MOJ ISSN: 2471-139X MOJAP

Anatomy & Physiology
Editorial
Volume 2 Issue 2 - 2016
The Use of Innovative Active Learning Strategies on Student Learning Outcomes
Chaya Gopalan*
Departments of Applied Health and Nursing, Southern Illinois University Edwardsville, USA
Received: March 01, 2016 | Published: March 03, 2016
*Corresponding author: Chaya Gopalan, Associate Professor, Departments of Applied Health and Nursing, Southern Illinois University Edwardsville, Illinois, USA, Email:
Citation: Gopalan C (2016) The Use of Innovative Active Learning Strategies on Student Learning Outcomes. MOJ Anat & Physiol 2(2): 00041. DOI: 10.15406/mojap.2016.02.00041

Editorial

More than half of the remarkable growth in the 20th century and the per capita income in the U.S. was due to advances in science and technology. However, the decline in students majoring in Science, Technology, Engineering, and Mathematics (STEM) fields and subsequent decrease in the number of STEM undergraduates continuing to graduate school, has raised serious concerns about the social and economic impact of these two trends. Attracting students to STEM degrees and retaining them in their majors could be affected by the classroom experience where poor teaching practices appear to be a key cause. Improving teaching and learning in STEM classrooms to attract and retain students in this field is a priority and thus most efforts to reform undergraduate STEM education is focused primarily on in-class innovation. In fact, the National Science Foundation (NSF), the National Academies of Science, and the Accreditation Board for Engineering and Technology have expanded their focus for basic and applied research to improve the quality of undergraduate teaching and student learning in these disciplines.

In 2009, the NSF and the American Association for the Advancement of Science published Vision and Change in Undergraduate Biology Education: A Call to Action which identified a series of strategies to promote educational gains in undergraduate science instruction. These included active learning methodologies in undergraduate biology training that are evidence-based to illustrate concepts, interdisciplinary applications, and quantitative competency. The combination of high expectations and adequate support has been one of the most impactful strategies for improving academic achievement. One such methodology is student-centered active and collaborative instructional strategy, which is more effective than traditional lecture across most, if not all, dimensions of student learning.

Another key factor in improving STEM undergraduate education lies in encouraging the majority of STEM faculty members, who typically use a lecture-based curriculum, to use more effective pedagogical techniques such as active/collaborative instruction. The success depends on how well faculty members improve their teaching relative to optimal instructional standards and how much student learning improved from the introduction of these innovative approaches. If the goal is to encourage widespread use of effective instructional techniques, then a description of what it takes to implement the innovations is as crucial as the evidence of their effectiveness. Therefore, to encourage STEM faculty members to adopt a particular instructional approach, research should provide sufficient detail about the course setting, and resources required to comprehend the relevance of the approach to their own work.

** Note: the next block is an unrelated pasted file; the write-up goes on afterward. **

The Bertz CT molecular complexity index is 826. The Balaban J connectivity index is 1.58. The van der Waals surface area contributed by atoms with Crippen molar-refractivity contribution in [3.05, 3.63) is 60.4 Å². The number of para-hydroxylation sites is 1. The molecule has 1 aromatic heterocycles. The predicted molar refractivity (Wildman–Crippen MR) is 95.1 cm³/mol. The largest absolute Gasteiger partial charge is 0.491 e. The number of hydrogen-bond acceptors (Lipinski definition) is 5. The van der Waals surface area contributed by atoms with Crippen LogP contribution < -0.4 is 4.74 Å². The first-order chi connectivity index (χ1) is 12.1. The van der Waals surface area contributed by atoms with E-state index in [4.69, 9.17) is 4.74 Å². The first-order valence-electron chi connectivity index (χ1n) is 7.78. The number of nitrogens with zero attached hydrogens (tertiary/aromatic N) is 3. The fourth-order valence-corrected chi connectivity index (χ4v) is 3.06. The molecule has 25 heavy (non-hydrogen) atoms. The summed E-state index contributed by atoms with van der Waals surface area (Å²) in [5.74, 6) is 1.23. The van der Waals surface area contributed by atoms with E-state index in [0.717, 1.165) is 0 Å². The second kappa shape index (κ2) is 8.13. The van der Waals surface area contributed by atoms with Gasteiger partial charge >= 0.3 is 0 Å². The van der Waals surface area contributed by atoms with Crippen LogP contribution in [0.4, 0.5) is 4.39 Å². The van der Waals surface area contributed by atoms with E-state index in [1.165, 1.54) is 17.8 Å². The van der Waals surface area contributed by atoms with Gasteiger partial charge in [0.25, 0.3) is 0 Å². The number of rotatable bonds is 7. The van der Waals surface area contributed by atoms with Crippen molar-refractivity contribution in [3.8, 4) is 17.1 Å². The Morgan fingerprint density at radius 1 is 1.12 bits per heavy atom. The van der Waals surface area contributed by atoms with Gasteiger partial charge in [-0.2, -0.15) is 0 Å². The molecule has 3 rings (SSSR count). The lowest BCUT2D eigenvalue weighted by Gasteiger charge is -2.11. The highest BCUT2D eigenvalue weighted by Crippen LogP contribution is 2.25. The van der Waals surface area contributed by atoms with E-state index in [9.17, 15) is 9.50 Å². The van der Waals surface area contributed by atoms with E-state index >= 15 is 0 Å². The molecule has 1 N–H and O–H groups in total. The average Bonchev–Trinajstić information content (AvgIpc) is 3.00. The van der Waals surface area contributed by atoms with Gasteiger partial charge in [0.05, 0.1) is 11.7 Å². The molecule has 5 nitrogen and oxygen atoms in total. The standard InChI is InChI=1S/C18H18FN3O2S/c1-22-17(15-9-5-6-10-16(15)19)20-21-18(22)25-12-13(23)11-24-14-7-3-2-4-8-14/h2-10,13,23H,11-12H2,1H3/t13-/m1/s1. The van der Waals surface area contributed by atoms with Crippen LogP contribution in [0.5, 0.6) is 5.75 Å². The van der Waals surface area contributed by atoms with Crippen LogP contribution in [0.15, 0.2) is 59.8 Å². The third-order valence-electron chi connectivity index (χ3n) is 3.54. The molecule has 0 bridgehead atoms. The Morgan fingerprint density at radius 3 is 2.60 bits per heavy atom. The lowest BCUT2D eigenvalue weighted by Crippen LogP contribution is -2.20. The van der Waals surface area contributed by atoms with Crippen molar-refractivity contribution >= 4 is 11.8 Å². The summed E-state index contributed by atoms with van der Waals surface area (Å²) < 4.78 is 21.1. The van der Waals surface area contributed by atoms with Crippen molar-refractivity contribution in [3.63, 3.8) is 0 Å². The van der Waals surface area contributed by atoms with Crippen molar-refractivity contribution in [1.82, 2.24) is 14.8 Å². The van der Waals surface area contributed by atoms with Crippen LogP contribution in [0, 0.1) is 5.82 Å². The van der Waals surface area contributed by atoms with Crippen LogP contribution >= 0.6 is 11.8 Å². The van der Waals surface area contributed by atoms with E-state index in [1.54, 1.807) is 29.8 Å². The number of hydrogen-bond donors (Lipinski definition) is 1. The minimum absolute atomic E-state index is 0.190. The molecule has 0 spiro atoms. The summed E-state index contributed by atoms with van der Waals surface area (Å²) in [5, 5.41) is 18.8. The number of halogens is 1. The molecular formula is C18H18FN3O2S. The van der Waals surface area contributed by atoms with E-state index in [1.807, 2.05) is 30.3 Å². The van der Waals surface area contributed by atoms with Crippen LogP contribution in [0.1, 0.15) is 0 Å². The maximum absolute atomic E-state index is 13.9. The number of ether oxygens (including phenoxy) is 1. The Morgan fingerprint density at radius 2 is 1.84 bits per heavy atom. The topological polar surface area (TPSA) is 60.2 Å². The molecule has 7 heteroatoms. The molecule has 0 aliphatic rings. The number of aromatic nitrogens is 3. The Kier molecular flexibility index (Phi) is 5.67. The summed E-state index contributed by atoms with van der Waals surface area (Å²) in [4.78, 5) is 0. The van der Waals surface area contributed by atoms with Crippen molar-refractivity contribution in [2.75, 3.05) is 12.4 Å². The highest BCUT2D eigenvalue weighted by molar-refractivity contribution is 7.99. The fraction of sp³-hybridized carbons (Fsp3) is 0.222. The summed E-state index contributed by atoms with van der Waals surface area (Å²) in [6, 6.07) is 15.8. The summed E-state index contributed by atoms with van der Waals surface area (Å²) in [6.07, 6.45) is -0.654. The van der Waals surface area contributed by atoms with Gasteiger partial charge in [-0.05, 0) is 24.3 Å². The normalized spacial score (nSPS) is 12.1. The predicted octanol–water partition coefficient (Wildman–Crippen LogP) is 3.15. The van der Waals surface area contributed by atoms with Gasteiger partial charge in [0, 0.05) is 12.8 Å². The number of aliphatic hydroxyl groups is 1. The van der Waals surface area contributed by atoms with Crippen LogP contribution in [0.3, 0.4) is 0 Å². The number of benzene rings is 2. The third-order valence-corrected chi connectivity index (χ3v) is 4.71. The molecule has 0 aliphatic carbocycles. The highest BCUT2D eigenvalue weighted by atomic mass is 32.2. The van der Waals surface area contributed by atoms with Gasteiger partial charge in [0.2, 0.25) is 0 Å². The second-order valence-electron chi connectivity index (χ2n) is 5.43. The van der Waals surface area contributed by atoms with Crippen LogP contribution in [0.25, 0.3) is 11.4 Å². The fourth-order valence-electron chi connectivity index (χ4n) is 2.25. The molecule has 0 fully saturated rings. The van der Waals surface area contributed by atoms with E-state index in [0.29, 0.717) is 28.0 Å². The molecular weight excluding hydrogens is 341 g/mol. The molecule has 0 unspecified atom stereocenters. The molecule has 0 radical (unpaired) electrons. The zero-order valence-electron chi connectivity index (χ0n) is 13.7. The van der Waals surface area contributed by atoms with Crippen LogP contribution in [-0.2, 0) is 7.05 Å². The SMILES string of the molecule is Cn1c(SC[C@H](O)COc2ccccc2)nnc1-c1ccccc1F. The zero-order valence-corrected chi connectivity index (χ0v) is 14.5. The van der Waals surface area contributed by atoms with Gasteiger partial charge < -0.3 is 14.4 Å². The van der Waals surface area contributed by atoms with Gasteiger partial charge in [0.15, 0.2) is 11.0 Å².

The greatest gain in student learning in STEM areas can be achieved not only through the adoption of innovative teaching practices in the classroom, but also through the elimination of “worst” practices. Though a well crafted and captivating lecture presentation may seem to be a time efficient way for an instructor to cover course content, converging evidence implies that listening to a classroom lecture is not an effective way to promote deep and lasting student learning. The didactic method of teaching has proven to be less engaging than inquiry-based education, especially due to the abundance of easily accessible resources. Studies suggest that student concentration during lecture begins to decline after 10 to15 minutes.

The flipped classroom (FC) methodology is a reverse teaching approach, where the lecture content is introduced outside the classroom allowing more time during class to process the information and practice the content in a variety of active learning strategies including teamwork and instant feedback. This approach requires students to assume responsibility for their own learning-mainly the basic knowledge and comprehension of content, which are often considered to be the foundational elements of the learning process. The availability of study material prior to the scheduled class time can help students be self-paced and self -disciplined in a more learner-oriented manner. Assuming students have utilized learning resources prior to class, active learning strategies in the classroom offer opportunities for deeper understanding, and to apply and analyze the content, thus allowing students to achieve more in the overall learning process. In fact, the FC model has shown to improve student preparedness and increase students’ level of engagement during class. The success of this emerging teaching methodology, however, depends on the instructional design requiring highly structured activities before, during and after class which demands an enormous amount of faculty member’s time and skills. A flipped side of this model is its dependence on student preparation prior to active learning in the classroom where motivation appears to be the key for success. Hands-on experience through active learning, peer teaching, and repeated exposure to the content through FC seems to be a motivation factor which hopefully will excite students to not only remain but also further their education in the STEM curriculum.

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